Godzilla vs. Kong (2021)
Directed by Adam Wingard
Who needs a COVID shot when you can get a shot of adrenaline this weekend? (You do, that’s who. Consider this your reminder.) In the nearly 70-year history of the Godzilla character, “Godzilla vs. Kong” is the 14th title with a “vs.” in it. But almost none of those have stacked up to the excitement packed in these two hours. This is the best Godzilla movie Hollywood has ever made, and it tops “Kong: Skull Island,” too. Sure, there are narrative flaws, but I came for a spectacle…and that’s exactly what I got.
In the years since the events of “Skull Island,” Kong has been housed in a high-tech containment facility. Dr. Ilene Andrews has been dubbed Kong’s whisperer, for her ability to keep the ape contained, but it’s really a young girl (and former Skull Island native) named Jia (Kaylee Hottle) who has formed a real bond with Kong. Despite this, scientist Nathan Lind (Alexander Skarsgard) has a plan to remove Kong. He wants his help leading scientists to the underground lair where Kong’s species originated. But moving Kong will tip off Godzilla, who has stayed dormant until a recent attack on a Florida laboratory. Everyone expects that when Godzilla is made aware of Kong, he’ll start a fight in order to remain the planet’s only alpha. They’re not wrong.
Whenever Kong and Godzilla share a screen, it puts Toho’s old Godzilla fights to shame. Sure, the costumed brawls of Haruo Nakajima’s day had a level of authenticity that’s missing from “Godzilla vs. Kong,” but I’d take a good CGI showdown over the average Toho fight any day. But even compared to Hollywood’s latest attempts at Godzilla and Kong, this movie is tops. I enjoyed Gareth Edwards’s 2014 monster, but we saw so little of it over the course of his bloated and boring movie. The sequel, “King of the Monsters,” was downright ugly. While we saw slightly more of the monsters, they were nearly always shrouded in darkness or rain so that we couldn’t really see them at all. And I liked “Kong: Skull Island” more than most people did, but I still prefer what director Adam Wingard and his team did here. The epic smackdown in the streets of neon-lit Hong Kong was truly spectacular. And one character’s cameo is too exciting to spoil (but needless to say, it made the movie’s conclusion even more epic).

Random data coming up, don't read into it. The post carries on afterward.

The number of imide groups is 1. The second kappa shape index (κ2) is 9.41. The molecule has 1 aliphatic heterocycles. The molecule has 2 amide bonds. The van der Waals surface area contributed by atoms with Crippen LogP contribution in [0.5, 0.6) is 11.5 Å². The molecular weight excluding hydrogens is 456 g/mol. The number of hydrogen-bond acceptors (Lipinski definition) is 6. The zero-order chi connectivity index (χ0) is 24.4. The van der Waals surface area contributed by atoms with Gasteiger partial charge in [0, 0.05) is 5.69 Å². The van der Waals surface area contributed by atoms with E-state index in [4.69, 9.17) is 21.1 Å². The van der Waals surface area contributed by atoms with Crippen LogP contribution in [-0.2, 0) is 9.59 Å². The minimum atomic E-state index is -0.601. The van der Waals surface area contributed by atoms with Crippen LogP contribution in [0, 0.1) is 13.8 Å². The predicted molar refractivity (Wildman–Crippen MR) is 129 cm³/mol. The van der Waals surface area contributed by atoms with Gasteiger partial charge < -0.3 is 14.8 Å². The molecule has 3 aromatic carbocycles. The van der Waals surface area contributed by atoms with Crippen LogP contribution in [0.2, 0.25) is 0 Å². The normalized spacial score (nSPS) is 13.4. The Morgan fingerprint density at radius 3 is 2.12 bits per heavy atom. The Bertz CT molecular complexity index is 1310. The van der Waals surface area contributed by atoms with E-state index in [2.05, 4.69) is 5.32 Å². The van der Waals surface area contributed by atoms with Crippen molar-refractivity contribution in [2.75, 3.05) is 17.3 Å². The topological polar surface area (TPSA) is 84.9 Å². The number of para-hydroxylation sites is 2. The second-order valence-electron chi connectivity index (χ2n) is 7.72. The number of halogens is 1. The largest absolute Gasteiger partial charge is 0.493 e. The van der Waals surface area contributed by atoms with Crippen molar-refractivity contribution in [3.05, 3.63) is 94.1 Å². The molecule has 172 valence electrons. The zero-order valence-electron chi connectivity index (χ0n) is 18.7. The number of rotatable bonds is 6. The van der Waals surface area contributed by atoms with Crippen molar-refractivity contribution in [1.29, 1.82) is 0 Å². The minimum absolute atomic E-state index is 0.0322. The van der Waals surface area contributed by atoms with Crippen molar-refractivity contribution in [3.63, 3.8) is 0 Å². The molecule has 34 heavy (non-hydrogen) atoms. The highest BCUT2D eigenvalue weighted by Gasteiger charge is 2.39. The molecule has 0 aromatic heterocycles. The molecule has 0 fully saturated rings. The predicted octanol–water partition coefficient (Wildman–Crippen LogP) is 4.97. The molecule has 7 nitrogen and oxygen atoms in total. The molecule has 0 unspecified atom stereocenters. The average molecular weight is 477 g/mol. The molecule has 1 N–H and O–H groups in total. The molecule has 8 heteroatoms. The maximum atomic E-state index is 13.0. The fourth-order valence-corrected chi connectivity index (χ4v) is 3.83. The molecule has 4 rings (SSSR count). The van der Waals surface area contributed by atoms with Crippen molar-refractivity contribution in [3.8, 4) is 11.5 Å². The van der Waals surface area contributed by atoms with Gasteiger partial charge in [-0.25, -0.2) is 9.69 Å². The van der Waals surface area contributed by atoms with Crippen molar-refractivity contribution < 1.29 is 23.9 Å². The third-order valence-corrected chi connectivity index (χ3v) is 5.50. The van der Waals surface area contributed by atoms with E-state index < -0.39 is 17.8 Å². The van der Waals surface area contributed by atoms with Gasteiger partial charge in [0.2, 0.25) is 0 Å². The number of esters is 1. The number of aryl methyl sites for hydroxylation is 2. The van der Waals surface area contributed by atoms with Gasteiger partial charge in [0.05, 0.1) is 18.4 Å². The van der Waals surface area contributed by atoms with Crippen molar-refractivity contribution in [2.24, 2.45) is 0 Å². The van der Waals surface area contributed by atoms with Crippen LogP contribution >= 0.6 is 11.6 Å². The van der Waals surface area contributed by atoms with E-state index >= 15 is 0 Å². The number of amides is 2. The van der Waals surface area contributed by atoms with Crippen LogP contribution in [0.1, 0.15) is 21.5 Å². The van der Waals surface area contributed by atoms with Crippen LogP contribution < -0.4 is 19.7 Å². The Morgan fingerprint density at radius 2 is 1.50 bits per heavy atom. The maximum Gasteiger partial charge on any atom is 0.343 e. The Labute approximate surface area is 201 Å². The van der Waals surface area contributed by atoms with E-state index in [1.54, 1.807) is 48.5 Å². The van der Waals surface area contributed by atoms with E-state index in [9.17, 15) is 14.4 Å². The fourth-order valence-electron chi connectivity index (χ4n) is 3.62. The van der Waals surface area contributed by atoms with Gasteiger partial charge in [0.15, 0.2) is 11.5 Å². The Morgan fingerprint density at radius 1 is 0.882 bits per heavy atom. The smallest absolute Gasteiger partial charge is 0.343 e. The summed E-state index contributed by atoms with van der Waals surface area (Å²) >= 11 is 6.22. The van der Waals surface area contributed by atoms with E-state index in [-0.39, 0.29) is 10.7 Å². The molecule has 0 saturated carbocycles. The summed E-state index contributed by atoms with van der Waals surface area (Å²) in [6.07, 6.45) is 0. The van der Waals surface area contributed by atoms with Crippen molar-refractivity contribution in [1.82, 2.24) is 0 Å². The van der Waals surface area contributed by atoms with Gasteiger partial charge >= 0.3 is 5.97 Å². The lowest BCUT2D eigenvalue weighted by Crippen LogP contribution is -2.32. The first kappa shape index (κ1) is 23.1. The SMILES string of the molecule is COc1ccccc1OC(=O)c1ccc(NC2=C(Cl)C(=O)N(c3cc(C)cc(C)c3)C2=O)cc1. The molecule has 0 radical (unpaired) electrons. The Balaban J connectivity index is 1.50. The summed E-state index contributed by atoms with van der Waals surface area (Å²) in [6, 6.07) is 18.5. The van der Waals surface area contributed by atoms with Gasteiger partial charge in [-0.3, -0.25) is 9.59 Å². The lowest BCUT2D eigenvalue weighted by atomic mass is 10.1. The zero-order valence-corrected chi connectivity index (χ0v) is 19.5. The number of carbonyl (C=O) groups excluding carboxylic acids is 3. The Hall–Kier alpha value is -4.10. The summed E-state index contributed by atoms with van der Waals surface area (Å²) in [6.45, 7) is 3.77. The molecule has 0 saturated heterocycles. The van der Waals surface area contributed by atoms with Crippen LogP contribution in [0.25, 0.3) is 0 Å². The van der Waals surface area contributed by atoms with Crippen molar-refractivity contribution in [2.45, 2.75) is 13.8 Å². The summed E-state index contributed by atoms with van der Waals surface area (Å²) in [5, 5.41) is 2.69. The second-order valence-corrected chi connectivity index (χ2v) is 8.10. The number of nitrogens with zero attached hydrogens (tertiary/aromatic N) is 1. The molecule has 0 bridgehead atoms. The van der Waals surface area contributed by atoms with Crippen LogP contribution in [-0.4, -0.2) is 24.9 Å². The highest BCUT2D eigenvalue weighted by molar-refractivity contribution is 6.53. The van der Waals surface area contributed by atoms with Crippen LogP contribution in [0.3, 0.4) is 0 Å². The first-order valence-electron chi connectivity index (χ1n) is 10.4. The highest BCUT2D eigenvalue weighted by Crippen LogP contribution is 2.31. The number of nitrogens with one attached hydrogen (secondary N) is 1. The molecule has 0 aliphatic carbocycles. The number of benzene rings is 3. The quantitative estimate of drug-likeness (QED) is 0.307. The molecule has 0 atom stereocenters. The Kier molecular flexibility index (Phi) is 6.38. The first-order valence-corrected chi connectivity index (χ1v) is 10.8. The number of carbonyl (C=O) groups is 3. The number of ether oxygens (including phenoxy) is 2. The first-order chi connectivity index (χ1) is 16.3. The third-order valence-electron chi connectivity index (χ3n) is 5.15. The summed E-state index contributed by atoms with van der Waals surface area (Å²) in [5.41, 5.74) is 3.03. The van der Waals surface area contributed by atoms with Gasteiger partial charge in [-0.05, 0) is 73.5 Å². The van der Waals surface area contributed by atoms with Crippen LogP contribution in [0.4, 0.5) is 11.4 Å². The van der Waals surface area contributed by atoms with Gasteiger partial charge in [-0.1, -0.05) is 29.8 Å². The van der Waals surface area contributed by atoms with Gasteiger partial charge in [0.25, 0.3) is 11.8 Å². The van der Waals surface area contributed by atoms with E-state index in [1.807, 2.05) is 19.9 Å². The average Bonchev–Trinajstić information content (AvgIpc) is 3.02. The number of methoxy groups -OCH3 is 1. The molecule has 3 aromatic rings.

Whenever Kong and Godzilla are on screen, that is. When the monsters take a back seat, the movie slows down a bit. Not that that’s always a bad thing. A movie with nothing but Godzilla would probably get old fast. But “Godzilla vs. Kong” does have its weak spots. A side plot featuring Millie Bobby Brown (reprising her role in the previous two Godzilla movies) and Bryan Tyree Henry (as a paranoid podcaster who thinks he’s on to something) is vital to the plot, but is much more predictable and less interesting than the rest of the movie. I wish the movie’s five credited writers had found a better way to tell that part of the story.
But I had high hopes that a major battle between Godzilla and Kong (like what we saw teased in the trailers) would blow me away. And it did. Junkie XL’s score was characteristically bombastic. Like a great DJ, he knows how to use music to get your heart rate up effectively. “Godzilla vs. Kong” is pretty good at doing that, generally. Now’s your chance to see the biggest blockbuster of the year—in theaters, if you’re fully vaccinated (a few weeks after your last dose of the vaccine), or on HBO Max all throughout the month of April.